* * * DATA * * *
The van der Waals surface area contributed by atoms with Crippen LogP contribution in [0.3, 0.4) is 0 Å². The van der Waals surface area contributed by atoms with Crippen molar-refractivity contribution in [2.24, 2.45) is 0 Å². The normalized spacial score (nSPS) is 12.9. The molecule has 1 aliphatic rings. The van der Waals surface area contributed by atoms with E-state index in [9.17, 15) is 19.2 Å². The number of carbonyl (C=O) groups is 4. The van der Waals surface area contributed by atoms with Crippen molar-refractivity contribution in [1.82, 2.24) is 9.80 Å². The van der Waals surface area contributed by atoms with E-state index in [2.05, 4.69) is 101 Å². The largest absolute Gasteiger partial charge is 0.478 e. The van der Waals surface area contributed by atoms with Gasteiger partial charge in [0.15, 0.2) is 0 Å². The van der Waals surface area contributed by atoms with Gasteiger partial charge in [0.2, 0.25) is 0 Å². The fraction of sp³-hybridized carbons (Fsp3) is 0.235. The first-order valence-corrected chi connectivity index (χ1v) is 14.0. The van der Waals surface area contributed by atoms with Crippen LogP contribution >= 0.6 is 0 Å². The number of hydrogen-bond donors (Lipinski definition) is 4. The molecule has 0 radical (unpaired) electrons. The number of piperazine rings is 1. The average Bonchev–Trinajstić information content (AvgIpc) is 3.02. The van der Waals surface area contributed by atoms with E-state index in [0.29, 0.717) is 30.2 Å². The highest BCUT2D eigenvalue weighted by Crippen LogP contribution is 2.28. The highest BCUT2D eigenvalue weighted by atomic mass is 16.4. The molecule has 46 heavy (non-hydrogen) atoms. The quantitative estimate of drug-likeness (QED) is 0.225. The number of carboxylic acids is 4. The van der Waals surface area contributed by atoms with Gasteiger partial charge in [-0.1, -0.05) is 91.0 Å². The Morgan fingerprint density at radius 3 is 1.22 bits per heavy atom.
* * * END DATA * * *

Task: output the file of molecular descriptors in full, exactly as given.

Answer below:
The van der Waals surface area contributed by atoms with Crippen LogP contribution in [0.3, 0.4) is 0 Å². The van der Waals surface area contributed by atoms with Crippen molar-refractivity contribution in [2.24, 2.45) is 0 Å². The normalized spacial score (nSPS) is 12.9. The molecule has 1 aliphatic rings. The van der Waals surface area contributed by atoms with E-state index in [9.17, 15) is 19.2 Å². The number of carbonyl (C=O) groups is 4. The van der Waals surface area contributed by atoms with Crippen molar-refractivity contribution in [1.82, 2.24) is 9.80 Å². The van der Waals surface area contributed by atoms with E-state index in [2.05, 4.69) is 101 Å². The largest absolute Gasteiger partial charge is 0.478 e. The van der Waals surface area contributed by atoms with Gasteiger partial charge in [0.15, 0.2) is 0 Å². The van der Waals surface area contributed by atoms with Gasteiger partial charge in [0.2, 0.25) is 0 Å². The fraction of sp³-hybridized carbons (Fsp3) is 0.235. The first-order valence-corrected chi connectivity index (χ1v) is 14.0. The van der Waals surface area contributed by atoms with Crippen LogP contribution >= 0.6 is 0 Å². The number of hydrogen-bond donors (Lipinski definition) is 4. The molecule has 0 radical (unpaired) electrons. The number of piperazine rings is 1. The average Bonchev–Trinajstić information content (AvgIpc) is 3.02. The van der Waals surface area contributed by atoms with E-state index in [0.29, 0.717) is 30.2 Å². The highest BCUT2D eigenvalue weighted by Crippen LogP contribution is 2.28. The highest BCUT2D eigenvalue weighted by atomic mass is 16.4. The molecule has 46 heavy (non-hydrogen) atoms. The quantitative estimate of drug-likeness (QED) is 0.225. The number of carboxylic acids is 4. The van der Waals surface area contributed by atoms with Gasteiger partial charge in [-0.1, -0.05) is 91.0 Å². The Morgan fingerprint density at radius 3 is 1.22 bits per heavy atom.